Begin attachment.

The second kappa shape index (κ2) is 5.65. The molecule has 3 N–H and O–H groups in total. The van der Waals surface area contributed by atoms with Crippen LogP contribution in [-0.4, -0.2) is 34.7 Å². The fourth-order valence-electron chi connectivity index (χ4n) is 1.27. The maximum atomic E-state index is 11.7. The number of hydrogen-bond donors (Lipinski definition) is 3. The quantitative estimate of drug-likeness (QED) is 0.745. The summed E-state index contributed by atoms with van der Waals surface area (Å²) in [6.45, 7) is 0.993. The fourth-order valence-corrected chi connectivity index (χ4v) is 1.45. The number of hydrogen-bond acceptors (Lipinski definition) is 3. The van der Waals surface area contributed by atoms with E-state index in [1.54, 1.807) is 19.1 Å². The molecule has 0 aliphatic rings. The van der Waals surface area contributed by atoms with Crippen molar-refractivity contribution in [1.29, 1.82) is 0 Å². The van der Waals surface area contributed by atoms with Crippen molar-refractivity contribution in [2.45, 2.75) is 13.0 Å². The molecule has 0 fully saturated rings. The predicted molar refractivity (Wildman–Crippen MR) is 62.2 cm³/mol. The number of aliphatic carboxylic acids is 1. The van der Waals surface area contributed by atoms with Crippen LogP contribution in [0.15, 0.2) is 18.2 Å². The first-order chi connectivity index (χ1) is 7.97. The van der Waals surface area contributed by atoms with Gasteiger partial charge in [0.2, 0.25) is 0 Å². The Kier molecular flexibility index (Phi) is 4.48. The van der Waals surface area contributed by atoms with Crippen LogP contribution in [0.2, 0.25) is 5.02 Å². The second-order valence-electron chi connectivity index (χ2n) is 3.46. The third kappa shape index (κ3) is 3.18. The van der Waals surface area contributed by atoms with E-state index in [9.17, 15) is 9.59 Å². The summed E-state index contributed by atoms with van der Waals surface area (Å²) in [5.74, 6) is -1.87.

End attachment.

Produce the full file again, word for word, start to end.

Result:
The second kappa shape index (κ2) is 5.65. The molecule has 3 N–H and O–H groups in total. The van der Waals surface area contributed by atoms with Crippen LogP contribution in [-0.4, -0.2) is 34.7 Å². The fourth-order valence-electron chi connectivity index (χ4n) is 1.27. The maximum atomic E-state index is 11.7. The number of hydrogen-bond donors (Lipinski definition) is 3. The quantitative estimate of drug-likeness (QED) is 0.745. The summed E-state index contributed by atoms with van der Waals surface area (Å²) in [6.45, 7) is 0.993. The fourth-order valence-corrected chi connectivity index (χ4v) is 1.45. The number of hydrogen-bond acceptors (Lipinski definition) is 3. The van der Waals surface area contributed by atoms with E-state index in [1.54, 1.807) is 19.1 Å². The molecule has 0 aliphatic rings. The van der Waals surface area contributed by atoms with Crippen molar-refractivity contribution in [1.29, 1.82) is 0 Å². The van der Waals surface area contributed by atoms with Crippen molar-refractivity contribution in [2.45, 2.75) is 13.0 Å². The molecule has 0 fully saturated rings. The predicted molar refractivity (Wildman–Crippen MR) is 62.2 cm³/mol. The number of aliphatic carboxylic acids is 1. The van der Waals surface area contributed by atoms with Crippen LogP contribution in [0.15, 0.2) is 18.2 Å². The first-order chi connectivity index (χ1) is 7.97. The van der Waals surface area contributed by atoms with Gasteiger partial charge in [0.2, 0.25) is 0 Å². The Kier molecular flexibility index (Phi) is 4.48. The van der Waals surface area contributed by atoms with Crippen LogP contribution in [0.2, 0.25) is 5.02 Å². The second-order valence-electron chi connectivity index (χ2n) is 3.46. The third kappa shape index (κ3) is 3.18. The van der Waals surface area contributed by atoms with E-state index in [9.17, 15) is 9.59 Å². The summed E-state index contributed by atoms with van der Waals surface area (Å²) in [5.74, 6) is -1.87.